§ MR. PLIMSOLL
asked the First Lord of the Admiralty, Whether, with reference to the written statement, dated the 2nd day of February 1876, signed Robert Hall, from the Admiralty, Sessional Paper, No. 117, 1876, p. 182, to the effect that "it seems almost unnecessary to remark that no meat is ever sold which is not perfectly fit for food," he would explain to the House why the loss of public money is incurred which is involved in selling large quantities of meat at prices ranging from 18s. to 30s. per tierce, and even lower sometimes, such meat having cost the country from £7 to £7 10s. and £8 per tierce; and, whether he is willing to give the House an assurance that no more meat shall be so sold whilst fit for food for the Navy, and, when it is no longer "perfectly fit for food," that it shall be destroyed, seeing that its sale has caused disease in the Mercantile Marine?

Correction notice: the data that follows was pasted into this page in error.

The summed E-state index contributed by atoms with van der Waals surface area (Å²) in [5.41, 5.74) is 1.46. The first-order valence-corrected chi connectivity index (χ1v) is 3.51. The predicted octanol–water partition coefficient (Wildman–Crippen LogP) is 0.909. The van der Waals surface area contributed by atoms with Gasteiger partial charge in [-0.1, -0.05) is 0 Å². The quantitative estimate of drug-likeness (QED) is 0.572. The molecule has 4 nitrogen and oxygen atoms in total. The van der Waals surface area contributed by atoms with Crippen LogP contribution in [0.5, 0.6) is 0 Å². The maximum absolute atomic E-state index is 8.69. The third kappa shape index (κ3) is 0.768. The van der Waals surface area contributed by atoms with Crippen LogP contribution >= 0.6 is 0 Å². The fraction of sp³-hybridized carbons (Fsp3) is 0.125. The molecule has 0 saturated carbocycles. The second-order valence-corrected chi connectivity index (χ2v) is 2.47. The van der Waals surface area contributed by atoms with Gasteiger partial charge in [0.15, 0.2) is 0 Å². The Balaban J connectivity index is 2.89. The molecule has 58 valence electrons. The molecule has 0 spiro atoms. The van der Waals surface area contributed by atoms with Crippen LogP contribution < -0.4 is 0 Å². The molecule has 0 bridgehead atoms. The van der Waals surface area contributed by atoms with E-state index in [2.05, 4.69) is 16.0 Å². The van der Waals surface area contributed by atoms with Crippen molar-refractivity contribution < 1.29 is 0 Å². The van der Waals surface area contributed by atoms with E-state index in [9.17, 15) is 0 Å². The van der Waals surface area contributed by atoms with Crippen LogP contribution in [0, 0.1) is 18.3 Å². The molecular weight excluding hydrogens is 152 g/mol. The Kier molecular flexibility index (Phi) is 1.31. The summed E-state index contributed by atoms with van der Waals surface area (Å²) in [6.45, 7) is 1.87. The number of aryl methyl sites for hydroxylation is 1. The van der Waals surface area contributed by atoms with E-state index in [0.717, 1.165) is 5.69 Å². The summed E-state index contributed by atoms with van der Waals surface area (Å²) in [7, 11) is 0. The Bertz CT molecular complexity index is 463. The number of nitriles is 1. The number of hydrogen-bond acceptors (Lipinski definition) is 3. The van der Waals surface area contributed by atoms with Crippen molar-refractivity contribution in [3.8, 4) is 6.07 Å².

§ MR. HUNT,
in reply, said, the statement to which the hon. Member referred was not so precise in its terms as it should have been. It should have been—"that no meat was sold for human food which was not perfectly fit for human food." Meat unfit for human food was occasionally sold to soap boilers and fat boilers for their business. The only assurance he could give was that meat unfit for human food should be declared to be so at the time of sale, and that a record should be kept of the names of the purchasers.